Tag Archives: photo of new species in Borneo
The Sunda clouded leopard (Neofelis diardi) is the largest wild cat in Borneo and is classified as Endangered by the IUCN Red list of threatened species. Due to their nocturnal and cryptic habits they are seldom observed and very little is known of their basic ecology and distribution. This large Clouded leopard was photographed by remote camera trap in Malua BioBank as part of the Bornean Banteng Program which studies therare banteng(Bos javanicus lowi); the image was captured during the middle of the afternoon when temperatures are highest; an unlikely time for an observation.
The Bornean Banteng Program is a collaborative study between the Sabah Wildlife Department and Danau Girang Field Centre (Cardiff University), the Sabah Forestry Department, HUTAN, and New Forests Ltd. Baseline data on banteng ecology is primarily collected using remote camera traps kindly provided by Houston Zoo and the Leibniz Institute for Zoo and Wildlife Research.
April 22, 2010 – A lungless frog (pictured above), a frog that flies and a slug that shoots love darts are among 123 new species found in Borneo since 2007 in a project to conserve one of the oldest rain forests in the world.A report by the global conservation group WWF on the discoveries also calls for protecting the threatened species and equatorial rain forest on Borneo, the South China Sea island that is the world’s third-largest and is shared by Malaysia, Indonesia and Brunei.”The challenge is to ensure that these precious landscapes are still intact for future generations,” said the report released Thursday.The search for the new species was part of the Heart of Borneo project that started in February 2007 and is backed by the WWF and the three countries that share the island.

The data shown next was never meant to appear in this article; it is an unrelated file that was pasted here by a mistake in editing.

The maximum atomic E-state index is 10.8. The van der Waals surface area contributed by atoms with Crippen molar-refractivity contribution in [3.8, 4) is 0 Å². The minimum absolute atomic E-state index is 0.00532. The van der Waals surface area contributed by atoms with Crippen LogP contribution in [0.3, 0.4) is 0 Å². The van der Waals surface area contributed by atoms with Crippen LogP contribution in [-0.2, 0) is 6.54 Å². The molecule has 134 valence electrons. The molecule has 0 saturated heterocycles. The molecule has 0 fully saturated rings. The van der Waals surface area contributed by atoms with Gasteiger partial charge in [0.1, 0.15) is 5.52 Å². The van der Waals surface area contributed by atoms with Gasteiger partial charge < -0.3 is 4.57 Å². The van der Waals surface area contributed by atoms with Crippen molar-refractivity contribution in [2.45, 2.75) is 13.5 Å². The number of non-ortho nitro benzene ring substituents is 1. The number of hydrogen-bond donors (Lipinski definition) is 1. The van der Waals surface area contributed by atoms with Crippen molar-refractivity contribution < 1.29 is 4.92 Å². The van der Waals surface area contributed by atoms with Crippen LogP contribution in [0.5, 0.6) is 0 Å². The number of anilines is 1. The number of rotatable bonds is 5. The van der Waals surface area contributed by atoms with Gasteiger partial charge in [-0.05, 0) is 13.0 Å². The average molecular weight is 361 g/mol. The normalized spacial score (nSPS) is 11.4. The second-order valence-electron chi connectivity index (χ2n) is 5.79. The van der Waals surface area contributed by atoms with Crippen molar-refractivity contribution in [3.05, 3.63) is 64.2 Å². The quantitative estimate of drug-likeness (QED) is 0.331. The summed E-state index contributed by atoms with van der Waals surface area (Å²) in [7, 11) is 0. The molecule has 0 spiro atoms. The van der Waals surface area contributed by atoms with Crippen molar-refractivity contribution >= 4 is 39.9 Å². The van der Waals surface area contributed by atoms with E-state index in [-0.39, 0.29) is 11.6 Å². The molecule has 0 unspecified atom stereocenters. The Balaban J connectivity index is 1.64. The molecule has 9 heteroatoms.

The aim is to conserve 85,000 square miles (220,000 square kilometers) of rain forest that was described by Charles Darwin as “one great luxuriant hothouse made by nature for herself.”
Explorers have been visiting Borneo for centuries, but vast tracts of its interior are yet to be biologically explored, said Adam Tomasek, leader of WWF’s Heart of Borneo project.
“If this stretch of irreplaceable rain forest can be conserved for our children, the promise of more discoveries must be a tantalizing one for the next generation of researchers to contemplate,” he said.